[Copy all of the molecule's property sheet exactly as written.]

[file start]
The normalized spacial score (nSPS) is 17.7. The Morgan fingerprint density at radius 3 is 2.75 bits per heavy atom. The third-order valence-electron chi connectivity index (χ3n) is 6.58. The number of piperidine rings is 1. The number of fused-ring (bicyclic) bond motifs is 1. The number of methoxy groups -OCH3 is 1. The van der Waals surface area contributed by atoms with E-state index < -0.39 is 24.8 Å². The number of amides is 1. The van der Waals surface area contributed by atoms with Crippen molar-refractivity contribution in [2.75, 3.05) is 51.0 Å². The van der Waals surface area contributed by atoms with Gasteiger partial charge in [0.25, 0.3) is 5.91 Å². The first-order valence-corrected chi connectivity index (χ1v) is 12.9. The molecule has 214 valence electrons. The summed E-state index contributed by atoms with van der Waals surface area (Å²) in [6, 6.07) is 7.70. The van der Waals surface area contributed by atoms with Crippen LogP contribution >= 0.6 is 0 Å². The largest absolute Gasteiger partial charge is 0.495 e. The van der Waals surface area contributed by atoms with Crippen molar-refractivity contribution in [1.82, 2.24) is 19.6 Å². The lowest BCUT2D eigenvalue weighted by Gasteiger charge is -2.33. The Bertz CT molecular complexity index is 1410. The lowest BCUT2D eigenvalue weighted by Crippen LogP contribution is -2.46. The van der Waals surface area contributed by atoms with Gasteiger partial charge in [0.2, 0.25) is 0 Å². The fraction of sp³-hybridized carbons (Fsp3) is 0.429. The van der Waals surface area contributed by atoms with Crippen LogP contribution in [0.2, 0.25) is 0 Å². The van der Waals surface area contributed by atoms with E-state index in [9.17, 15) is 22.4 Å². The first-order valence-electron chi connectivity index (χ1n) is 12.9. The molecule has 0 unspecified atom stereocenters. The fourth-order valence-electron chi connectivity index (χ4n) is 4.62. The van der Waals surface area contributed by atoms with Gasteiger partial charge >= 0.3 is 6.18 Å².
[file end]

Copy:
The normalized spacial score (nSPS) is 17.7. The Morgan fingerprint density at radius 3 is 2.75 bits per heavy atom. The third-order valence-electron chi connectivity index (χ3n) is 6.58. The number of piperidine rings is 1. The number of fused-ring (bicyclic) bond motifs is 1. The number of methoxy groups -OCH3 is 1. The van der Waals surface area contributed by atoms with E-state index < -0.39 is 24.8 Å². The number of amides is 1. The van der Waals surface area contributed by atoms with Crippen molar-refractivity contribution in [2.75, 3.05) is 51.0 Å². The van der Waals surface area contributed by atoms with Gasteiger partial charge in [0.25, 0.3) is 5.91 Å². The first-order valence-corrected chi connectivity index (χ1v) is 12.9. The molecule has 214 valence electrons. The summed E-state index contributed by atoms with van der Waals surface area (Å²) in [6, 6.07) is 7.70. The van der Waals surface area contributed by atoms with Crippen LogP contribution >= 0.6 is 0 Å². The largest absolute Gasteiger partial charge is 0.495 e. The van der Waals surface area contributed by atoms with Crippen molar-refractivity contribution in [1.82, 2.24) is 19.6 Å². The lowest BCUT2D eigenvalue weighted by Gasteiger charge is -2.33. The Bertz CT molecular complexity index is 1410. The lowest BCUT2D eigenvalue weighted by Crippen LogP contribution is -2.46. The van der Waals surface area contributed by atoms with Gasteiger partial charge in [0.2, 0.25) is 0 Å². The fraction of sp³-hybridized carbons (Fsp3) is 0.429. The van der Waals surface area contributed by atoms with Crippen LogP contribution in [0.2, 0.25) is 0 Å². The van der Waals surface area contributed by atoms with E-state index in [9.17, 15) is 22.4 Å². The first-order valence-electron chi connectivity index (χ1n) is 12.9. The molecule has 0 unspecified atom stereocenters. The fourth-order valence-electron chi connectivity index (χ4n) is 4.62. The van der Waals surface area contributed by atoms with Gasteiger partial charge >= 0.3 is 6.18 Å².